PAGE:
Issue 1/2009, 1. Volume Page 241–253
Potential of the World Polity Approach and the Concept 'Transnational Educational Spaces' for the Analysis of New Developments in Education
Shortlink: https://www.waxmann.com/artikelART102627free download
The Stanford scholars around John W. Meyer have, for many years, presented work within the theoretical frame of the world polity approach, a version of the neo-institutionalistic sociology of organizations that focuses on scientific aspects of social theory. These are treated according to a macro-perspective and with recourse to empirical data covering wide historical and geographical spaces. This article begins by outlining the empirical findings of Meyer and his colleagues on worldwide educational developments in order to make clear their research perspectives, interests, and objectives. Next, so as to categorize the interpretation of the educational dynamics that Meyer and his colleagues suggest, the theoretical assumptions underlying the world polity approach are sketched out. The argument then followed is that because of reference to the nation state as the central driving force for isomorphism and neglect of the economic dimension by the Stanford scholars new education opportunities brought about by processes of globalization and internationalization cannot be adequately conceptualized and analyzed under the umbrella of the world polity approach. The concept of transnational educational spaces (Adick, 2005; Hornberg, in press) appears as an opportunity to work on these developments and so is outlined. The article closes by hinting at the perspectives that drawing on the world polity approach and the concept of transnational educational spaces could offer conceptual and empirical work in education.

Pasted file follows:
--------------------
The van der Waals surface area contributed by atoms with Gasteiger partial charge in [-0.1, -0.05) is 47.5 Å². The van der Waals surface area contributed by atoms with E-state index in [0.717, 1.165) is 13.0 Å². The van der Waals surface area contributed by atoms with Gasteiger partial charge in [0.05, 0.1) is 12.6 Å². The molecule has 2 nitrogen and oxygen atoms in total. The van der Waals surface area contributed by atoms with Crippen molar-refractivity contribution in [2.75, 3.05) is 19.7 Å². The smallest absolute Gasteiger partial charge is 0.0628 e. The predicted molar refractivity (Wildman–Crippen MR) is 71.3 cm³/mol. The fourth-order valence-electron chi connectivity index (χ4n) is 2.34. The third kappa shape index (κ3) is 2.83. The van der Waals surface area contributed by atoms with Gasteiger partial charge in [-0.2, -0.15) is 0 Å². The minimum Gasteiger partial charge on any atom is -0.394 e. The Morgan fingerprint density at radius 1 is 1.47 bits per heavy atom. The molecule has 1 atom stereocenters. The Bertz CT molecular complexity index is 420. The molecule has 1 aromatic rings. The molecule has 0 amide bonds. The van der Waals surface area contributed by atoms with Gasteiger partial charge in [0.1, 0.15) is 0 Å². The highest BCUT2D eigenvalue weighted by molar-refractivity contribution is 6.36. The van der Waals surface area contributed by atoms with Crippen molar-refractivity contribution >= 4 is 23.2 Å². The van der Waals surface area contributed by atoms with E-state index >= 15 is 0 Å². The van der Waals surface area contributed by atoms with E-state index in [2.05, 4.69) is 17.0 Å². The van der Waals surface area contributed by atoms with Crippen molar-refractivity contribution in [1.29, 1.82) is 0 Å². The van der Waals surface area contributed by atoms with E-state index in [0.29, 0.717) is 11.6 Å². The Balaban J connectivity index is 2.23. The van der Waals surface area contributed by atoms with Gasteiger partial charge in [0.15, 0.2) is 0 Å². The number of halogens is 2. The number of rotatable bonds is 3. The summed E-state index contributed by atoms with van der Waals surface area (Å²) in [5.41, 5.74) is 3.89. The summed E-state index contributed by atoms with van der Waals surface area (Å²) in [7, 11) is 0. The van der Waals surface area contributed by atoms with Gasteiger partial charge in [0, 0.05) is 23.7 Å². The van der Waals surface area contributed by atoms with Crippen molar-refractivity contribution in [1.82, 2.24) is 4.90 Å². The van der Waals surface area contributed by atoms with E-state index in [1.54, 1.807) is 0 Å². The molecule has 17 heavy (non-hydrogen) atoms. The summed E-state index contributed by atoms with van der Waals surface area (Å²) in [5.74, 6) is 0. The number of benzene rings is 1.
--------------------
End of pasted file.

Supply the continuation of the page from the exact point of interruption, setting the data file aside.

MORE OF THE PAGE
globalization, world polity approach, transnationalism, transnational educational spaces
Hornberg S. (2009). Potential of the World Polity Approach and the Concept 'Transnational Educational Spaces' for the Analysis of New Developments in Education. Journal for Educational Research Online (JERO), 1(1), 241-253. https://www.waxmann.com/artikelART102627